In an interview with DeSmog, Michael Sununu said his report, neither solicited nor paid for by the Bartlett Center, was written to raise questions about the commission’s work, stating, “My aim was to provide decision makers with all relevant data so that they are better informed as they make decisions based upon the NHCRHC’s report.” 

Still, Michael Sununu’s closeness to the highest office in the state may portend a shift in New Hampshire’s climate change policies. Sununu confirmed to DeSmog that he has shared a copy of his report with the office of his brother, Governor Chris Sununu, and each of the state’s legislatures. 

And this is precisely what concerns local scientists and activists. 

Who Is Michael Sununu?

Michael Sununu’s report says nothing of his background and financial interests, though he told DeSmog he was “not claiming to be a climate scientist.” 

Coming from a well-connected political family, he is the son of John Sununu, former New Hampshire Republican governor and White House chief of staff under President George H. W. Bush. 

According to state business records, in 2009 Michael Sununu co-founded Profile Strategy Group, a lobbying and political consultancy firm based in Concord, New Hampshire. He’s also a manager with Sununu Enterprises and Sununu Partners LLC, both companies registered for “business development consulting services,” and owns several other investment companies.

While Michael Sununu is not registered to lobby in New Hampshire, a panel he moderated at Anselm College in 2014 gave some clues about his business clients. At the start of the panel, called “New England’s Energy Future,” Sununu was introduced as working in “strategic advising and planning and project development for large corporations and medium size firms” with clients in “energy and infrastructure industries, including major electrical utilities.”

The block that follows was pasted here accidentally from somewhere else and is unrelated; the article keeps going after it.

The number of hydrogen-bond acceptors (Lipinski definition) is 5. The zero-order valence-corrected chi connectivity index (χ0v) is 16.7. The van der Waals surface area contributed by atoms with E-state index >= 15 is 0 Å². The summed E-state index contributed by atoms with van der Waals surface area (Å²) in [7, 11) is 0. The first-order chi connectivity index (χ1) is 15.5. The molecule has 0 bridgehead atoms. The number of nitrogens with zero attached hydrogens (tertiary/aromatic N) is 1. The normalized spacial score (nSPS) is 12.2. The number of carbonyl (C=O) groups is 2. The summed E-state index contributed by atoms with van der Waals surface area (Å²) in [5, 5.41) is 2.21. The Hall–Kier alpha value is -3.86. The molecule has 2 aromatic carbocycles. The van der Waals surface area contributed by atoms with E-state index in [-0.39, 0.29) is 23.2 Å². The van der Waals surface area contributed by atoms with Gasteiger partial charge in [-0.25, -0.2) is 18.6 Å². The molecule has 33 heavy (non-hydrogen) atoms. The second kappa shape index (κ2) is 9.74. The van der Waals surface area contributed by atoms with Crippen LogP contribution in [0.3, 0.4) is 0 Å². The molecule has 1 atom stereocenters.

In 2009 he also co-founded AgLorax, a company trying to use coal gasification to make farm fertilizer, though Sununu confirmed the company is no longer in business. 

Energy Interests on the Bartlett Center Board

Sununu’s report also did not disclose the Bartlett Center’s own ties to the energy and utilities sector.

Yet DeSmog has found links between members of its board of directors and those industries, with several of the center’s directors or their employers lobbying on behalf of companies including the Propane Gas Association of New England, North American Power & Gas, New Hampshire Transmission LLC, the New England Power Generators Association, National Grid, and Unitil Corporation.

Additionally, Sununu’s report says nothing of the Bartlett Center’s funding sources or associations.

A 2013 report by Granite State Progress, a New Hampshire progressive advocacy group, found that the Bartlett Center is tied to the Koch-funded denier organizations State Policy Network and the American Legislative Exchange Council (ALEC)

DeSmog’s own review of the Bartlett Center’s tax returns confirms that between 2008 and 2012 it received hundreds of thousands of dollars from Donors Capital Fund, a secretive Koch-related entity previously dubbed the “dark money ATM” of the U.S. conservative movement. In 2011 the Bartlett Center received an educational grant from the now-defunct Charles Lamb Charitable Foundation, which was directly run by the Koch brothers and their associates at Koch Industries

Governor Sununu and Climate Change